Last week, meteorologist Sven Sundgaard explained why weather models are so finicky and have a tough time forecasting spring storms. That is proving the case this week as the incoming storm system for Tuesday-Thursday now looks like it'll bring the worst of its impact to Wisconsin.
Minnesota is still going to get hit by the long-duration system. The first impacts are from a low that moves through Tuesday before a stronger low churns from southwest to northeast Wednesday-Thursday.
"The midweek storm system remains large but impactful weather will be limited or minor," the National Weather Service in the Twin Cities said Monday. "There will be a period of heavy rainfall during the onset of precipitation Tuesday evening. Only minor snowfall accumulations are expected as the system evolves through midweek, but only a slight chance of freezing rain remains during the onset of precipitation Tuesday night."
"There are still uncertainties with this storm system, but chances of significant rainfall, snowfall, and ice potential has lowered. Please continue to monitor the latest forecast as the storm system develops," the NWS added.
It's worth noting, however, that the forecast discussion from the Duluth office of the National Weather Service flat out says: "I'm not sure how much faith to put into the current suite of solutions."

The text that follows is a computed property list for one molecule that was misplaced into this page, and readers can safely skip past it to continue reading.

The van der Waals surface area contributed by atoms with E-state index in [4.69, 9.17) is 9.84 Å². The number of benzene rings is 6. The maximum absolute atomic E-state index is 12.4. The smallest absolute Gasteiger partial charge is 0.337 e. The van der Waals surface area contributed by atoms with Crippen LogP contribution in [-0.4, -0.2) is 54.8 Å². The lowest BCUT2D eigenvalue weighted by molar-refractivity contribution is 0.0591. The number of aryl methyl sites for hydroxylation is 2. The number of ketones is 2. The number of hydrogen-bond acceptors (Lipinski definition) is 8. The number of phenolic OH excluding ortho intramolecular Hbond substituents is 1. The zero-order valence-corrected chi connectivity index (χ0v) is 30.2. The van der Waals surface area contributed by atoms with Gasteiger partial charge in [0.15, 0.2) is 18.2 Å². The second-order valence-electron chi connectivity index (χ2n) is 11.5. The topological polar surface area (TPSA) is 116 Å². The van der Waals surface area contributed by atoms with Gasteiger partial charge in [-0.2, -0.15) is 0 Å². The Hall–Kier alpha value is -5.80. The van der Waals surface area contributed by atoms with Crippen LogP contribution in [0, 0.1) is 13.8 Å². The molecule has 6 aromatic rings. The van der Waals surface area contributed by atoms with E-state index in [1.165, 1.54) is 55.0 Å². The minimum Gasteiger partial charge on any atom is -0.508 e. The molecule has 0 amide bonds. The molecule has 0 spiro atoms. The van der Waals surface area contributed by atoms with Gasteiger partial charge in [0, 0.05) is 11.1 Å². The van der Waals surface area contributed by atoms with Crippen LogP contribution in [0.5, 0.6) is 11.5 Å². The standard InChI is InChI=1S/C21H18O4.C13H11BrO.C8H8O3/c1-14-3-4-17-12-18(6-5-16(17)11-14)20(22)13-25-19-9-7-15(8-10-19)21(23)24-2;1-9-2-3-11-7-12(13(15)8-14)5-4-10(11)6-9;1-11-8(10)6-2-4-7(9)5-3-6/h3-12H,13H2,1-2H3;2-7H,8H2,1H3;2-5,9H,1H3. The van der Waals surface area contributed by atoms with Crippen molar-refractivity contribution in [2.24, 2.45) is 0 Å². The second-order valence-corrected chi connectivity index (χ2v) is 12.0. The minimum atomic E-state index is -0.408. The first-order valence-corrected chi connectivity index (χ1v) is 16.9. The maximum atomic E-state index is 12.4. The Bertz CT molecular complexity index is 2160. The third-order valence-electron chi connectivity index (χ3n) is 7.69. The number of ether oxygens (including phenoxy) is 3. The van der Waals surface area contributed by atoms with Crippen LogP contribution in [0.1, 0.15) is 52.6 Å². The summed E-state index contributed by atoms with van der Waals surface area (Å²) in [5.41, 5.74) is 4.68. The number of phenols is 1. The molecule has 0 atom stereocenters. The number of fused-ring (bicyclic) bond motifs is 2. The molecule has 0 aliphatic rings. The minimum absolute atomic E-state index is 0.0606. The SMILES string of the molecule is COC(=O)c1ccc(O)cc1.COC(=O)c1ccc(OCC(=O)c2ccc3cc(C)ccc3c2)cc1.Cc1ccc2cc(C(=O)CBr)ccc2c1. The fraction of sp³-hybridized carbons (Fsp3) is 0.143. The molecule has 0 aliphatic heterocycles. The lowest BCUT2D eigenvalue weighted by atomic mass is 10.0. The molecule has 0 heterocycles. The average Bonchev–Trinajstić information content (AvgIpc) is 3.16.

But as Sundgaard notes in his video briefing Monday, the models are honing in on more trustworthy outcomes. In the graph below, you can see three different model runs over the past five days and the amounts of snow (inches) they have been predicting for the Twin Cities. So right now, 1-2 inches of slush for the metro appears to be the most likely outcome.
High amounts can be expected in northern/northeastern Minnesota.
Here's the latest radar simulation from the European model, which has mostly rain impacting southern Minnesota and accumulating snow in the northern third of the state.
And here's the American model, which shows the second system producing heavier rain and snow in the Wednesday-Thursday timeframe. This model has the low tracking a little slower and further south, which would suggest higher snow totals for southern Minnesota. This, however, appears to be an outlier.